Data protection, it was said, would progress from being the preserve of geeks in the IT department to a major Board issue.

This conviction was strengthened by fears on the part of many commentators about the rise of “Big Data” and its scope both for intrusion into the personal lives of individuals and manipulation of the political process, a fear seemingly confirmed by various scandals involving the use of data analytics by the leave campaign during the UK’s BREXIT referendum.

Since then, in the UK at least, it would probably have been true to say that the reality failed to live up to the hype – as the Office of the Information Commissioner (“ICO”) did not impose a major fine on any company or organisation for a breach of the GDPR in the year following its entry into force.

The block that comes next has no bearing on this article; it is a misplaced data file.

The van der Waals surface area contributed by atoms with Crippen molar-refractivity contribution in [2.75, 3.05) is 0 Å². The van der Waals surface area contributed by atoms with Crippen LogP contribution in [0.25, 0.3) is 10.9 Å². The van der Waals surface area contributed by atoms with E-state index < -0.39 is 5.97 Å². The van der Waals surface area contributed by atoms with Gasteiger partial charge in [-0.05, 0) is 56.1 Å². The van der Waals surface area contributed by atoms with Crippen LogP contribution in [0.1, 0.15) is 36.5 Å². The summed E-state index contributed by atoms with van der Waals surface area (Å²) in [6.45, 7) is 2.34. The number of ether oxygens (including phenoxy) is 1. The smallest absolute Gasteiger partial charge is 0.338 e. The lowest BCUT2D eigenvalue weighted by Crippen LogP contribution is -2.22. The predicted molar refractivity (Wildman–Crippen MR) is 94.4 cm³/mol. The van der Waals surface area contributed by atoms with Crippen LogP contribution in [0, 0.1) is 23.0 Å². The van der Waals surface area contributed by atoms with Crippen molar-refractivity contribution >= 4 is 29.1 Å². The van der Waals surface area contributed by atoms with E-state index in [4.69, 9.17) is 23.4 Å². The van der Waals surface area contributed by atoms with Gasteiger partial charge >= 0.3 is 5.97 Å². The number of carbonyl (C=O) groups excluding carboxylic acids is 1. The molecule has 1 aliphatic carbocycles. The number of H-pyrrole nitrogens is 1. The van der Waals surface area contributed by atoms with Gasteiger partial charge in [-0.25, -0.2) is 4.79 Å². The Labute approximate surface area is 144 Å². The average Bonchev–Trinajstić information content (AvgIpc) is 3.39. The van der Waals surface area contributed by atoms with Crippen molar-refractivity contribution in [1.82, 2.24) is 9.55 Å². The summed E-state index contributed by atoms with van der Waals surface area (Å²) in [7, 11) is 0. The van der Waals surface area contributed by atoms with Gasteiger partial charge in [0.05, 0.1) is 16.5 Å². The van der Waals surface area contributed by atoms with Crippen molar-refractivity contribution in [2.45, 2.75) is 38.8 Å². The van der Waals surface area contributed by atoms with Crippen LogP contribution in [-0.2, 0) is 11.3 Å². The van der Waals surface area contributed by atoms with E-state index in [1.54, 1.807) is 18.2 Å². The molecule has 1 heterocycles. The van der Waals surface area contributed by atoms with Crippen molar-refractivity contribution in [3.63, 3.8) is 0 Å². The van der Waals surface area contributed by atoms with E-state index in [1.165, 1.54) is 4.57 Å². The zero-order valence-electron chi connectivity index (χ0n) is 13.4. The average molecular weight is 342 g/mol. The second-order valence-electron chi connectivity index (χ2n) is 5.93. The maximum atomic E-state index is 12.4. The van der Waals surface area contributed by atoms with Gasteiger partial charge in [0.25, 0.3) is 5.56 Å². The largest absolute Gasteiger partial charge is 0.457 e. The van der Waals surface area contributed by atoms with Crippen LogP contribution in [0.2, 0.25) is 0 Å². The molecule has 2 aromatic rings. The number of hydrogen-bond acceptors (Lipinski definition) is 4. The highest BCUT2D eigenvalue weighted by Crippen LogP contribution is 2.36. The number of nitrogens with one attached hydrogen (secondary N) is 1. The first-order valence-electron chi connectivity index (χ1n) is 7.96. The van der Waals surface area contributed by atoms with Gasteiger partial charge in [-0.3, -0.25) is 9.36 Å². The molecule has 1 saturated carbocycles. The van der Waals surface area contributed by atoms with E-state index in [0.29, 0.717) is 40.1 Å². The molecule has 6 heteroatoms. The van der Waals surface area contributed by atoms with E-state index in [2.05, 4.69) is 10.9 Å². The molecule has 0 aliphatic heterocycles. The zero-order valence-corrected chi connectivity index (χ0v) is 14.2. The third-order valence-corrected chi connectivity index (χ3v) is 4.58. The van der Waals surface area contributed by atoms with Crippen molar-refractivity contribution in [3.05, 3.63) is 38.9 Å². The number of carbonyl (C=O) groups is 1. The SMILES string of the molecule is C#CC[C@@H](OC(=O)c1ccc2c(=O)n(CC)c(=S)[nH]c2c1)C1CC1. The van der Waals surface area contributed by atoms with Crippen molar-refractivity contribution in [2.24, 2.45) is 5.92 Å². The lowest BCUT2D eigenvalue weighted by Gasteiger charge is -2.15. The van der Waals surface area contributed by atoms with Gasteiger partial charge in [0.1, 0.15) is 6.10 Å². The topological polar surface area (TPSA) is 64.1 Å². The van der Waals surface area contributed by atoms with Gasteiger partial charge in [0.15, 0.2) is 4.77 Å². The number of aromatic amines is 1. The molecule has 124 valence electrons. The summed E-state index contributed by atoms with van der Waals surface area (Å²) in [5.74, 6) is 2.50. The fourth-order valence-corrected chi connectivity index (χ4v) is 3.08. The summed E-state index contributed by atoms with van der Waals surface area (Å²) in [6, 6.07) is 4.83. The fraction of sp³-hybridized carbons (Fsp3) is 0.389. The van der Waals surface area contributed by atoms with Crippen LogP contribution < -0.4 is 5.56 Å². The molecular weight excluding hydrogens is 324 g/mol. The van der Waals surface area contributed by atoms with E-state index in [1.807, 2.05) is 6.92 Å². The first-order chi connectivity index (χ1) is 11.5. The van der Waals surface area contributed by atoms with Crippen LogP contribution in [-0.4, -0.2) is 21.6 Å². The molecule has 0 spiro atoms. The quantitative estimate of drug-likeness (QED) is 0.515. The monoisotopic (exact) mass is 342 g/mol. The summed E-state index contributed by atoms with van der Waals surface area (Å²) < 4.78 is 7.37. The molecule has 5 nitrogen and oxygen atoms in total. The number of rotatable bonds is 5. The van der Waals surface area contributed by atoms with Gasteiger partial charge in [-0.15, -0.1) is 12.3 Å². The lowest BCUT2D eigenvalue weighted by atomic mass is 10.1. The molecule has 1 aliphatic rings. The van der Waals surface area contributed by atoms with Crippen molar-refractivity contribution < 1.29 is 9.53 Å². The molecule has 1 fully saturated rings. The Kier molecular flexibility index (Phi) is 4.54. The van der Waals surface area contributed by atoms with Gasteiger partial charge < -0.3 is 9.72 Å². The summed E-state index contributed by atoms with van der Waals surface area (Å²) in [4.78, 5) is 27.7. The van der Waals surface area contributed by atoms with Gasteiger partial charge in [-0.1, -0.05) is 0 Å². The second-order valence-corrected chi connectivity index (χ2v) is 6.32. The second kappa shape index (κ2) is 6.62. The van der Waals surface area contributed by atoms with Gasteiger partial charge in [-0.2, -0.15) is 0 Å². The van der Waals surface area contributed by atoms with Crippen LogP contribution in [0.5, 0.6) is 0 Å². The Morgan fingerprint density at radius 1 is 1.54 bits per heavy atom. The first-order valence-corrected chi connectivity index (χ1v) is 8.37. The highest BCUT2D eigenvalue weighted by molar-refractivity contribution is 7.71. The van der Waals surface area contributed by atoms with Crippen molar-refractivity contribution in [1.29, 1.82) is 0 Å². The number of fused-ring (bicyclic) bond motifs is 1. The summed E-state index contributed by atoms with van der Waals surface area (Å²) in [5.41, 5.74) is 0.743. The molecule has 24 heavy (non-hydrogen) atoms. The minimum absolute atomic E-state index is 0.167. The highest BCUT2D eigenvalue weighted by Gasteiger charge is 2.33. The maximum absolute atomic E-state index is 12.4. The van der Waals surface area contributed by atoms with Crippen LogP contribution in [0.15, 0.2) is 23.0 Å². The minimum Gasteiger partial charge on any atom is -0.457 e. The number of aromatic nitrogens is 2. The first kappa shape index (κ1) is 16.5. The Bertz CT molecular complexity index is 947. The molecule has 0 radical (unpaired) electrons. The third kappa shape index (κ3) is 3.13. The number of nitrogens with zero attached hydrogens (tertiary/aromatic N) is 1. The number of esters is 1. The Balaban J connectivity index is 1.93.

There may have been several reasons for this, including that the GDPR does not have retrospective effect and could only apply to infringements of data protection law taking place (or at least continuing) after 25 May 2018.

Another – somewhat embarrassing – reason may be that, as a glance at the “enforcement action taken” page of the ICO’s website will attest, many of the worst offenders are public sector bodies, such as local authorities, hospitals and the police that do not always seem to be as careful in looking after the personal data of their “customers” as one would wish them to be.  In these days of austerity, it would not be surprising if the ICO were reluctant to increase the financial strain on public bodies by imposing significant fines on them.